The Healthcare Communitys Project to C-U-R-E Health Information
The Triple Aim will not be Realized Until we Have
a Rational Health IT Infrastructure.
One that Enables, Accomodates and Optimizes Interoperability.
We Have a Framework
As the founders of this community-based effort, we’re interested in, actively involved in, and passionate about healthcare, health information technology and health information exchange. Steven is a medical doctor and a highly regarded medical informaticist. Bob is a health information strategist, consultant, and award winning author. Individually, and as a team, we know a fair amount about the fields in which we operate. We know that information technology, properly designed and applied, can have an extraordinarily positive impact on health and wellness care. In that regard, we're very optimistic.
But, we’re also very concerned.
Our concern centers around the generally deplorable state of the health information technology (health IT) systems that the healthcare community uses to capture, update, report and exchange (CURE) patients’ health information. Many are just plain horrible. Ineffective, standalone, kludgy, workflow-oblivious systems, and near-impenetrable organizational and enterprise information silos are the terms we have heard, and used ourselves, to describe the situations we see around us. You probably have direct experience with such systems.
If the healthcare community is to actually realize the extraordinary potential of health IT– as a powerful enabler to help us achieve the goals of the Triple Aim − then clearly something must be done. We know that just idly sitting by and hoping things will get better will not work. We also know that failure, especially in this instance, is not a viable option. But, what are we to do?
Until now the larger healthcare community has, rightly so, focused on providing healthcare. It has primarily relied on various agencies of the federal government (CMS, ONC, AHRQ, NIST, etc.) and the legions of health IT vendors to specify and deliver the kind of health IT systems we need. There have been some great successes. Unfortunately, those successes have been few and far between and the healthcare community finds itself with hundreds, even thousands, of different IT systems that simply do not measure up to our expectations. And, because our fellow community members are the intended users of those systems, that's a problem. A problem the community must face.
We believe a new approach is needed. It's time to embark on a new path.
Such an approach should result in the availability of the kind of health IT systems that meet the healthcare community's needs and expectations. The community needs the kind of systems that won’t impede our attainment of the Triple Aim, but will actually accelerate it. We've all been waiting for health IT systems that meet the healthcare community’s needs, are based on community-defined requirements, and are designed and developed using industry-wide best practice-based techniques and tools. They haven't arrived. Something has to change.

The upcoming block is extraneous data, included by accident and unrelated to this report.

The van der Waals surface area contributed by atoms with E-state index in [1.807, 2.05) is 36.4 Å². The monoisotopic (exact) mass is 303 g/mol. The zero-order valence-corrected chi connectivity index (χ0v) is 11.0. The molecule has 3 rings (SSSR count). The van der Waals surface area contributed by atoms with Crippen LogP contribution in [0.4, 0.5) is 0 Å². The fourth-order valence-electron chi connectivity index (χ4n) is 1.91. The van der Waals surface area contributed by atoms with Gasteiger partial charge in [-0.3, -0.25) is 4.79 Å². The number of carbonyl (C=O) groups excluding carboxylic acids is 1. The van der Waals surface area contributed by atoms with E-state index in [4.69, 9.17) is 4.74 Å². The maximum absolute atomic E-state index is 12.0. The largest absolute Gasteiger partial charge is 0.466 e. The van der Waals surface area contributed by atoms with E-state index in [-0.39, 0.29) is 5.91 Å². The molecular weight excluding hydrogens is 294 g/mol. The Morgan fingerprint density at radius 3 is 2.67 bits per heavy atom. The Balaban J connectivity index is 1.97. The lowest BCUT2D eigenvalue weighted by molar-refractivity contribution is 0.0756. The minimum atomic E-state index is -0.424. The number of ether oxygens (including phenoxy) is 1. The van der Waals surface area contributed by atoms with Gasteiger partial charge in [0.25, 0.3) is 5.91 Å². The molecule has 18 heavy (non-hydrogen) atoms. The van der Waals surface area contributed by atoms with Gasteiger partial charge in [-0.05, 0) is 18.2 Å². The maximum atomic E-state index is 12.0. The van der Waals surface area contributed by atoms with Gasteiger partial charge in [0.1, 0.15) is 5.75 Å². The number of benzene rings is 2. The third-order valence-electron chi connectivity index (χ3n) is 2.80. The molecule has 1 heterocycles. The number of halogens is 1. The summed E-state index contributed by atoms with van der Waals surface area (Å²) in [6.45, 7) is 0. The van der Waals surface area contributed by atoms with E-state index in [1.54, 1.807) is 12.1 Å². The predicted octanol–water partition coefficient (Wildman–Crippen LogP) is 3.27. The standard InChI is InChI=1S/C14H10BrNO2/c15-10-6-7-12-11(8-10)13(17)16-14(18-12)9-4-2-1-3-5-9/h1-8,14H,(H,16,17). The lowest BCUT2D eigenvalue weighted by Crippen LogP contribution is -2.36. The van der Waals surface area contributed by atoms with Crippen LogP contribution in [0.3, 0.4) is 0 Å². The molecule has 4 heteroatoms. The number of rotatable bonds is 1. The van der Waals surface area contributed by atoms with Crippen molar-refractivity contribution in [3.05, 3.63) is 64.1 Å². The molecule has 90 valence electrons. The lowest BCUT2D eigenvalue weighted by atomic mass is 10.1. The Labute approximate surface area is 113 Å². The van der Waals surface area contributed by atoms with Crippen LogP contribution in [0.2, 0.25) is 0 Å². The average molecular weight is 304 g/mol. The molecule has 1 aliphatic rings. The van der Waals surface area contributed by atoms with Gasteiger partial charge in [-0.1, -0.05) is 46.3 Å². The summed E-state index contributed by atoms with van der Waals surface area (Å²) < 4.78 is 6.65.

Our research results led to insight, then to action.
We believe that what we’ve learned during our recent research project can contribute to that new approach; can start us on a better path. We feel so strongly about the need for a new community-based approach that we’re prepared to contribute the results of our research to help jump start an effort to design and develop the kind of health IT systems the healthcare community wants, and needs.
We’ve established an independent entity, New Health Networks, separate from our respective employers and day-to-day activities, to house the results of our research. Through this organization we can contribute our research results to the healthcare community.
We want to contribute our research results to a neutral and trusted organization − established and controlled by the larger healthcare community − that will proactively lead an effort to gather and curate the community’s requirements, mediate differences, and provide a central repository of those requirements over time.
How is this different from health IT's current approach?
We believe stakeholders in the federal government and the health IT vendor community have much to contribute and should participate in the development of the healthcare community’s health IT requirements, but they should not specify the approach or lead the projects. More of the same will not yield different results. We believe requirements definition efforts should be under the direct coordination of the larger healthcare community, the people who are the actual users of the health IT systems in question.
The CURE ProjectSM.
The objective of The CURE Project is to educate and inform the healthcare community about a viable option to the current state of our health IT infrastructure and to launch a community-based project to specify the next generation of health IT systems. In the interim, until we find an appropriate community-based organization, we will house and incubate The CURE Project at New Health Networks. We view our activity as a contribution to the community in which we work.
If you’re interested in contributing your ideas or expertise to The CURE Project, or simply being informed of our progress, we invite you to contact us. If you know of others in the healthcare community that might be interested in this effort, we invite you to let them know about The CURE Project. You can do both by clicking on the appropriate menu link on the left of this page and filling in the online forms.
The CURE ProjectSM is a community service project of New Health Networks, LLC